Is Blogging Dead or Are Companies Not Trying Hard Enough?

In Monday’s epic post I mentioned the UM Dartmouth study on the death of blogging. Here’s the response I should have written if I were as smart as Gini Dietrich of Spin Sucks

When I speak to CEO organizations, I typically run through a series of quick slides that show where technology is right at this moment.

For instance: There were 107 trillion emails sent last year, Facebook is at more than 900 million users, Pinterest is closing in on 15 million users, and there are three billion videos streamed on YouTube every day.

I do this to show how many people are using the web, to preempt the “My customer doesn’t use the Internet” conversation (yes, I still hear that).

But the stat I want to talk about today is the number of blogs on the Internet. According to Technorati, there are 158 million blogs floating around, which is partly why I’m so surprised to keep reading that blogging is dead.

I get it. It’s not an easy think to keep up. My guess is many people or companies say, “Let’s start a blog!” and then do nothing with it after a month or two because it’s so labor intense.

So, let’s say for argument’s sake, half of those blogs never see the light of day, either because they’re abandoned or no one reads them because they’re too self-promotional. That leaves us with 79 million blogs, which isn’t a small number.

USA Today reported this morning that more companies are abandoning their blogs in favor of Facebook, Tumblr, and Twitter.

Add to that, the University of Massachusetts Dartmouth released a  study earlier this year that says the percentage of companies that maintain blogs fell to 37% in 2011 from 50% in 2010, based on its survey of 500 fast-growing companies listed by Inc. magazine. Only 23% of Fortune 500 companies maintained a blog in 2011, flat from a year ago after rising for several years.

So, I see. Based on Wall Street and fast-growth companies, blogging is down, and now it’s time to claim the whole blogosphere is dead.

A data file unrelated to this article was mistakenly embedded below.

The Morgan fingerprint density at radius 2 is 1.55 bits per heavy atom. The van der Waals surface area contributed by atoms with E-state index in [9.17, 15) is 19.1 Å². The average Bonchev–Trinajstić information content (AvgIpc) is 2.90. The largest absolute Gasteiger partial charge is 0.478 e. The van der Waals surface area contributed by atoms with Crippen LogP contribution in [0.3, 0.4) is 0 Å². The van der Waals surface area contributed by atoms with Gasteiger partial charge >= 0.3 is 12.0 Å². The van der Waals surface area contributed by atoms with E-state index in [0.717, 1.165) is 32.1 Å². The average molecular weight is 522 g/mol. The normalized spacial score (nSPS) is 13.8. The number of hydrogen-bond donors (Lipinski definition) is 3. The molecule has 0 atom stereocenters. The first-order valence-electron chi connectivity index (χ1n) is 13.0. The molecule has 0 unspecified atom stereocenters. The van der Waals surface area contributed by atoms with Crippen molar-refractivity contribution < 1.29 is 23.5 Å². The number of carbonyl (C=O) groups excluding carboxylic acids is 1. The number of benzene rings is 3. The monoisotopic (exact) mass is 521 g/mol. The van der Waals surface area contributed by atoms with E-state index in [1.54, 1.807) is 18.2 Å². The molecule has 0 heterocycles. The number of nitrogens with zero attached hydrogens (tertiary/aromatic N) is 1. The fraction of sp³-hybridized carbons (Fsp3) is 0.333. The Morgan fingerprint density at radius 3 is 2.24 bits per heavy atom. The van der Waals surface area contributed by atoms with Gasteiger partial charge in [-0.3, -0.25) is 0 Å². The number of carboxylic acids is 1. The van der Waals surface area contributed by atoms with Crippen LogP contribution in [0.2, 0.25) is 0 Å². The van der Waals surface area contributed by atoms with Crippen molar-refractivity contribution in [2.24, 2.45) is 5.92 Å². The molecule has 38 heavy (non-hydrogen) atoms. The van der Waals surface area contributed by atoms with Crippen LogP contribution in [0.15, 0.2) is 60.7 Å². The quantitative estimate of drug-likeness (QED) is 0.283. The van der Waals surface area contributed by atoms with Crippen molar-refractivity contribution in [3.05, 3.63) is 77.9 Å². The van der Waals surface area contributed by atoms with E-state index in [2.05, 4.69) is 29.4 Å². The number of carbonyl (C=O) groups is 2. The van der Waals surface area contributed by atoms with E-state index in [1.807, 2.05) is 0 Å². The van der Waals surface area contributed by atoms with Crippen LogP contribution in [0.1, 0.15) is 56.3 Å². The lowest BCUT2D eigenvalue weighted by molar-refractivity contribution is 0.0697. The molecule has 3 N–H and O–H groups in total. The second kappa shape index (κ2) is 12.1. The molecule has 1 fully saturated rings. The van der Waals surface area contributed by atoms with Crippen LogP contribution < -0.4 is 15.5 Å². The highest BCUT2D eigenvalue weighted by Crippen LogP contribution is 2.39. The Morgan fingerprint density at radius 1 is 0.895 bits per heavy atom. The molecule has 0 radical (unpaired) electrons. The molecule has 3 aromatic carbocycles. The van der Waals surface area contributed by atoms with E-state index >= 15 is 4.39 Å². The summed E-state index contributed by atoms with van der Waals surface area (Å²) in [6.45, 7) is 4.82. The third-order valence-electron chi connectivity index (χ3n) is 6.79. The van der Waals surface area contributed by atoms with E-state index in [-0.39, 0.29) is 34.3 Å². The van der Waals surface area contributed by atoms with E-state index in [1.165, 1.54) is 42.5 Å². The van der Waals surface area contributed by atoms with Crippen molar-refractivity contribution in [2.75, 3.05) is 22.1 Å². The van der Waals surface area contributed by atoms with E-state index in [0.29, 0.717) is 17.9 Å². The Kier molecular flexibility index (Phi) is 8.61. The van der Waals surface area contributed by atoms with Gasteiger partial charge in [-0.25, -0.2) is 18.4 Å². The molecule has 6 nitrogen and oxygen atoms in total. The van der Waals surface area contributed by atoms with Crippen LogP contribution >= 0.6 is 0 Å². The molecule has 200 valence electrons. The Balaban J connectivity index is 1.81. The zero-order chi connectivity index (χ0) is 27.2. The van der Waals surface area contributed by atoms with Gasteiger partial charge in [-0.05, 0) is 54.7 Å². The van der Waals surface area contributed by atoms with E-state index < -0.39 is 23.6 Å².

Here’s the thing, though. Those companies aren’t blogging because it’s hard. It’s hard to generate good content even once a week. It’s hard to cultivate a community. It’s hard to grow traffic. It’s a thankless job most days. So people throw something up there that talks about how great the company is, if only to check off “blog today” from their check list.

And the blog fails.” Full story at:  Is Blogging Dead or Are Companies Not Trying Hard Enough? | Spin Sucks

Go to the source if you want the rest of Gini’s perspective…

Thanks, Gini, for connecting the dots in a way that makes sense. Me? I always tell my clients that blogging is one of those things that takes more time than money and the organic Search Engine Optimization [SEO] is better than paying for Search Engine Marketing [SEM]. Gini, however, did a much better job deconstructing the UM Dartmouth study…

3 thoughts on “Is Blogging Dead or Are Companies Not Trying Hard Enough?

  1. Ha! This made me laugh out loud! It’s definitely not an easy thing to do – this blogging thing. Bu when I get pushback from business leaders, I always ask them how much time they spend cold calling. And then I ask about the effectiveness. Then I point to a few studies (and our own case studies) that show your leads increase by 77% if you blog. And you can replace cold calling with blogging. That usually gets them.

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    1. Gini, I’m honored that you’d stop by and comment on my curation of your article. I teach my clients and students that in many ways, they are already blogging but are using the wrong tools if what they are looking for is exposure. For example, many emails that are sent to an audience of one could be tweaked to become a blog post with a potential audience of two billion. In many respects, posts are just emails to the world or a ‘to whom it may concern’ message. Frequently I’ll use a good question that someone asks as the impetus for a blog post and then turn around and send them a link to the post as an answer; If I only answer them, the benefit of my perspective is limited but if I turn an answer into a post, I may benefit MORE than one person and expose my thought leadership position to Google search as well…

      By the way, I totally agree with you on the cold calling perspective as well — blogging may eliminate some leads but the ones it brings you are prequalified and much warmer than a cold call…Thanks for your body of work and all you do for social media!

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      1. Oh, and one more thing? It’s not a question of either/or but both/and. Microblogging is not a replacement for blogging, but rather blogging can be used to drive microblogging by connecting the blog to microblogs like Twitter and Facebook. The advantage of this approach is that if you first curate the content you’d like to share to your blog and THEN post it to a microblog you’ll drive people to YOUR site instead of someone elses. That’s exactly the way I used the content I curated from your site; I used your excellent content to drive people to me instead of you while giving you all the credit at the same time…

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